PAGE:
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As a person who’s dealt with anxiety since I was a kid, I find that I’m often most anxious first thing in the morning. When I open my eyes, all of the worries and potential stressors that await me flood my mind. The pit in my stomach makes me want to stay in bed as long as I can so I don’t have to face the day ahead. Of course, this avoidance only exacerbates what I’m feeling. What alleviates it is just the opposite: Getting up on the earlier side so I have time for my morning routine. These days, that’s making an iced coffee, taking my dog for a walk, following a short workout video, writing my to-do list for the day and ― when time permits ― meditating and journaling. “Morning routines are powerful and set our pattern for the rest of the day,” Lee Chambers, an environmental psychologist and well-being consultant in Britain, told HuffPost. “A worry-filled morning will often flood into an anxious afternoon.” Conversely, starting the morning with intention creates a sense of calm and confidence that makes the rest of the day seem more manageable. So how do you create those morning rituals that will quiet your racing mind and stick with them? Below, experts offer some helpful advice.  How to start a solid morning routineConsider how much time you can realistically carve out for yourself. “We all have a period of the morning that we have some level of control over,” Chambers said. “For some people, that may be an hour, for others, it may be 20 minutes.”For example, if you have young kids or a long commute to the office, you may have less time to work with. So figure out what’s realistic for your circumstances.Waking up earlier may help your mornings feel less frazzled. That said, you shouldn’t force yourself into becoming an early riser at the expense of getting a full night’s rest. Remember that sleep plays a pivotal role in your emotional regulation. “Often we hear of routines that start in the early hours of the morning,” Chambers said. “For some people, this is a high-energy time and a perfect time to start your routine. But if you’re limiting your sleep or you just don’t function well so early, it is going to be detrimental.”Experiment to figure out which rituals work best for you.Finding out which morning routine additions alleviate your anxiety may take some trial and error. What works for your partner, friend or that random influencer you follow on Instagram may or may not work for you. “Think about your biggest stressors and problems that trigger your anxiety, and then consider what really helps in these situations,” Chambers said. “Then look to those activities and experiment. There are many ways and methods to exercise, plan, journal, listen and read, and some will feel just right for you.”Make it easy and enjoyable so you stick with it. You don’t need to come up with some elaborate 20-step process to reap the benefits of a morning routine (but, hey, if you want to, more power to you).“Morning routines are most effective when we enjoy them and they are easy to integrate into our lives,” Chambers said. “They are not about completely changing what we do, but adding small, positive changes that compound together.”Morning routines are most effective when we enjoy them and they are easy to integrate into our lives.Lee Chambers, environmental psychologist and well-being consultantOne way to make the morning smoother? Do some preparation the night before, like laying out your workout clothes, whipping up a make-ahead breakfast or putting your journal by your coffeemaker. “Leave things to trigger you to remember, make what you need accessible and craft a space where it is possible,” Chambers said. But know that you’re not going to execute your routine perfectly every day ― and that’s OK. You might be on a roll for a couple of weeks and then fall off for a few days. If you mentally prepare for these hiccups, you’ll be less likely to beat yourself up when they happen. “It’s easy to move into judgment and criticism of yourself when things don’t go as you would have wanted or when you don’t immediately want to jump out of bed in the morning to start a new routine,” said marriage and family therapist Lynsie Seely of Wellspace SF in San Francisco. “Expect that there will be difficult moments and connect with your internal voice that offers kind words and encouragement along the way.”And when you do follow your routine, give yourself some praise. “Celebrate a little,” Chambers said. “Similarly, when you miss it, be kind to yourself and get prepared for the following morning.”Some habits worth trying to incorporate into your morningWe asked mental health professionals to recommend some practices that help soothe anxiety. Try out a few of these and check in with how you feel afterwards — but know that it may take some time to see the benefits. Then you can determine if you want to add any to your a.m. routine.1. Start your day by drinking water. Before you have your tea or coffee, hydrate with a glass of a water as soon as you wake up. “It gives us increased cognitive function, allowing us more clarity of mind, can elevate our mood and energy, and promotes more balanced emotional regulation and takes less than a minute,” Chambers said. “And it’s a great habit to stack your next part of the routine into, and you can even prepare your water the evening before.”2. Walk outside. Taking a walk outdoors is a calming, grounding way to begin the day.  “It is also great as it gets sunlight into our eyes, stimulating serotonin, which boosts our mood,” Chambers said. “It also ignites our senses, as the wind hits our face, sounds of the environment fill our ears and we smell the external world. It makes us mindful and eases our worries in the process.”3. Practice gratitude.Take a moment to reflect on all of the good in your life. You can list a few things in your head, share them with a partner or child, or write them down in a journal.  “Start your day with a grateful heart before you even get up from bed,” said Renato Perez, a Los Angeles psychotherapist. “Start naming all the things you’re grateful for. This could be done through prayer or simply a list you say out loud to the universe or Mother Nature.” 4. Try to avoid checking your phone first thing. Those work emails, text messages, Instagram notifications and news alerts can wait a bit. If you charge your phone by your bed or use it as an alarm clock, you’re going to look at it right when you wake up. Before you know it, you’re sucked in and two minutes of scrolling turns into 20. Try charging your phone across the room so it’s not within reach. Or charge it outside of the bedroom and use an alarm clock instead. “I see so many people who immediately check their work email in the morning, which automatically puts them in ‘work mode’ and makes them feel anxious about the day ahead before they even get out of bed,” said Gina Delucca, a clinical psychologist at Wellspace SF. “Similarly, some people hop on social media or start reading news articles while lying in bed, which may trigger anxiety by reading or seeing something negative or scary.”That doesn’t mean you have to avoid your phone altogether, which just isn’t realistic for most of us. “But I definitely recommend giving yourself some peace and quiet in the morning before the daily grind begins,” Delucca added.5. Take some deep breaths. When you’re anxious, you might notice your breathing is quick and shallow, rather than slow and deep. “This is a part of our body’s natural stress response, and it coincides with a few of the other physical sensations you may notice when you feel anxious — like rapid heart rate, dizziness and upset stomach,” Delucca said. “While we don’t have voluntary control over some of these bodily sensations, we do have control over our breathing, and we can use our breath to help induce a more relaxed state.”Morning routines are powerful and set our pattern for the rest of the day.Lee Chambers, environmental psychologist and well-being consultantThose deep, nourishing inhalations and exhalations stimulate the parasympathetic nervous system, producing a sense of calm.“To begin, try to spend a few minutes each morning sitting or lying in a comfortable position, closing your eyes and taking a few slow, controlled, deep breaths,” Delucca said. “Try breathing in through your nose and then breathing out through either your nose or mouth. When you inhale, imagine that you are filling up a balloon in your abdomen rather than just breathing into your chest.”6. Meditate.“There is no better way to quiet the mind than by practicing meditation,” Perez said. “Start small — two to three minutes — and increment every week.”When your mind wanders away, which it inevitably will, gently bring it back to your breath.You can sit in silence, listen to relaxing music, do a guided mediation through an app like Calm, Headspace or Insight Timer, or find one on YouTube. You can also try repeating a mantra — “I am safe, and I will be OK,” is one Delucca suggested. Or do a body scan: Start at the top of your head, bringing awareness to each body part and releasing tension from that area as you slowly work your way down to your toes. 7. Eat a nourishing breakfast. “Our mood is highly influenced by what we eat,” Chambers said.Opt for a balanced breakfast that contains protein, healthful fats, fibre and complex carbohydrates — think a vegetable omelet with avocado toast or oatmeal with nut butter, berries and chia seeds. Refined carbohydrates, such as doughnuts and sugary cereals, can lead to a blood sugar spike and crash, “causing challenges with emotional regulation, which may leave you feeling anxious,” Chambers added. (That said, if the occasional croissant or chocolate chip muffin brings some joy to your morning, it’s totally fine. Food is meant to be enjoyed, after all.)8. Read a few pages from a book. Rather than reading news or catching up on your social media feeds early in the morning, Perez recommends picking up a book that inspires you and reading for a few minutes ― even just five pages. “Find a book that really speaks to you and makes you feel good,” he said.9. Move your body. It could be yoga, walking, running, dancing, cycling, strength-training or even stretching. “When you exercise in the morning, you may notice improved focus and energy during the rest of the day, as well as better sleep at night, which can also help to tame anxiety,” Delucca said. “In addition, exercising in the morning can enhance your mood by giving you a boost of endorphins and a sense of accomplishment at the start of your day.”It’s worth noting that some people report that certain workouts, especially very intense ones, actually stoke their anxiety rather than reduce it. So just be aware of that. “We react differently to exercise, and it is a stressor,” Chambers said. “Exercising with too much intensity for some people can lead them to become fatigued and more likely to feel anxious.”10. Do some visualisation.A visualization practice can help you set the desired tone for your day. If you’re feeling anxious and distracted, perhaps you’d like to feel calm, focused and empowered instead. Seely recommends calling on a memory that evokes that feeling for you. Tune into the small details and sensations of the experience. “For example, if I’m visualising a memory where I hiked up to the peak of a mountain and I’m overlooking the summit, I might notice the details of the incredible view, the sounds of nature around me, the feel of my muscles after climbing the steep terrain, the smell and temperature of the air, the sensation of feeling accomplished, proud, unstoppable,” she said. “Really getting into every sensation of the memory helps your body to soak in the experience and primes your physiology for that particular state of being ― in this example, empowered and ready to take on the day.”And if you can’t think of a specific memory, allow yourself to daydream and build the desired experience in your imagination. How to stick to your morning routine You may think your biggest stumbling blocks are a lack of willpower or hitting the snooze button half a dozen times. But often it “comes down to a lack of clarity with the routine,” Delucca said. “You’re more likely to follow through on behaviour change when you set clear and specific goals versus vague aspirations,” she added. So instead of saying something general, like, “I want to work out in the morning,” make the goal more concrete: “I’m going to do a virtual yoga class at 7:30 a.m. after I finish my tea.”Delucca also recommends getting up around the same time each day and outlining what specific activities you want to incorporate into your routine and in what order. It may help to write them down. “When you do something repeatedly in the same order, you can eventually develop a habit,” Delucca said. “When a habit is formed, you’re not solely relying on how you feel in the moment in terms of your mood, motivation or willpower. Habits feel automatic without any guesswork as to what you should do next.”She offered the example of taking a shower. You likely shampoo, condition, shave and wash your body in a specific order without giving it much thought. “It’s automatic because the routine is clear and you’ve created a habit in which one action flows directly into the next action without any questioning,” Delucca said. “So, try to be as specific and consistent as possible when creating a morning routine. Each activity will serve as a cue for the next, and with time, your morning routine will flow.”Related... Here’s How To Cope With Lockdown Déjà Vu Rachel Khoo: 'The Pandemic Has Left Me Without Work' 'Can We Have A Quick Chat?' The Office Phrase We Definitely Don't Miss Also on HuffPost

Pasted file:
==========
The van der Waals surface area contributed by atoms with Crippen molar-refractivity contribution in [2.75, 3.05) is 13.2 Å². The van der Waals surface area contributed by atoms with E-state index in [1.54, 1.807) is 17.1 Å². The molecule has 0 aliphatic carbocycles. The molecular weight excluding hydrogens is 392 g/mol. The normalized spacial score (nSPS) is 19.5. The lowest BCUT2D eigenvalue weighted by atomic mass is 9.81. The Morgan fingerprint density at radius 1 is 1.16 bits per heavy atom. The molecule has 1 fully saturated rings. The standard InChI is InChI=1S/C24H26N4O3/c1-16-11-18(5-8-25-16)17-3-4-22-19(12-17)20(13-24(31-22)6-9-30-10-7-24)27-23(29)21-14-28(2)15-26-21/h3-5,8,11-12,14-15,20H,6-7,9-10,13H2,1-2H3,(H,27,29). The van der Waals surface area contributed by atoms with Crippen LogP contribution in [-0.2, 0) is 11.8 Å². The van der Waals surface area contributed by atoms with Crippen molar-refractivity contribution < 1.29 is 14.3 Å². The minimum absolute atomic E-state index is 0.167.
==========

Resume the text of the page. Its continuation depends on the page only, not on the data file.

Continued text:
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Does it sometimes feel like your kids have you wrapped around their little finger? As I write this, I find myself nodding emphatically – only this morning, my son badgered me incessantly about wanting a chocolate chip brioche, and I was so stressed about getting his shoes on for the school run that I agreed to it, despite our usual “no snacks before 10am” mandate. My son, who’s four, still drinks milk before bedtime – and often wakes up during the night for it, too. I want it to stop, but I don’t know how – not without us all getting a lot less sleep. And I’m not alone in letting my kids occasionally call the shots. One mum told me her children are so used to her singing them a goodnight lullaby, that when she went away for the weekend they kicked off; refusing to settle down for the person looking after them and demanding she FaceTime them to belt it out.Ask any parent: all we want is an easy life. But every time we find ourselves ‘giving in’ to our kids, we worry, blame ourselves, feel a huge sense of mum guilt and panic we’re in danger of raising little monsters. Related... The 'End Of Summer' Tantrums Are Back. Here's How To Deal. It’s easy to slip into bad habits – we’re human. “It’s often a case of ‘short term gain, long term pain’,” author and parenting expert Liat Hughes Joshi tells HuffPost UK. “If we’re tired, stressed or overwhelmed, we go with a parenting tactic that solves things quickly. But there comes a time when you realise this is not actually the right way to go longer term – and you need to move on.”Kids like familiarity and routine, says Dr Amanda Gummer, child psychologist and founder of the Good Play Guide – and that’s fine, but if you get into a rigid routine then kids aren’t able to be flexible and adaptable, which is vital for their development and future learning. “How to deal with uncertainty is a life skill we need to teach our kids - especially at the moment,” she tells HuffPost UK. “If it’s a bad behaviour they’ve been getting away with because they’re little, but as they get older it’s less cute – such as sticking their tongue out – find an occasion and mark it,” she says. “You can make a big deal of their age; tell them, ‘you’re eight, now! So, we don’t do that anymore, but instead, you can do this!’ Replace it with something positive.”Kids like familiarity and routine.Dr Amanda Gummer, child psychologist and founder of the Good Play GuideJoshi recommends speaking to your children, assuming they’re old enough to understand this at a basic level (so, four or five plus), about setting a new routine. “Sit them down in a nice relaxed way, perhaps with a hot chocolate or healthy treat. Call it a ‘family meeting’, if you like,” she says. Explain to them that now they’re older – “and kids love this, because they love being made to feel more grown up” – you need to find new ways of doing whatever it is that needs changing. It might be the bedtime routine, or changes to screen time rules.It’s important to explain to your kids why things need to change, adds Joshi, but emphasise that it’s something you can tackle together. “Work together on the fresh solution so your child feels involved, but make it clear – and be clear to yourself – that you are the parent, and you make the final decision on how things are done. By involving them in the ‘reset’, even if it is only a little, your child is more likely to be positive about the change and be on board with it.”Related... Parents, Stop Pretending Everything Is Fine. This Is Hard As Hell. It’s important parents show their kids that they’re okay with the changes, too, says Dr Gummer. “If you’re feeling a bit guilty or anxious about not reading a story, or singing a goodnight lullaby, your kids might hear that,” she says. “If you’re more positive about it, you’re putting the ‘parent-centred parenting model’ in action: you’re saying it’s fine and emphasising the positives of what you’re doing. Don’t make it the child’s fault, and try to resist the pangs of guilt.”Dr Gummer also had tips for parents (like me) whose kids still have night-time crutches, such as drinking milk. “Put a glass of water by his bed,” she advises. “Give him a snack before bedtime – an apple or some crackers – instead of milk. Remind him that he’s a ‘big boy’, now – and big boys have water, not milk. Let him choose the cup he has beside his bed, and remind him he doesn’t need to wake anyone else up, he can just reach for it, himself. “If it’s a bad habit you’re trying to get rid of, link it to an event and make it a big deal – a celebration, that the child is old enough not to do that, anymore.” Related... So, Is Christmas Cancelled? Coronavirus Experts Make Their Predictions Lockdown Let Me Be A More Present Dad – And Partner Coronavirus Has Ruined My Sense Of Taste And Smell For Months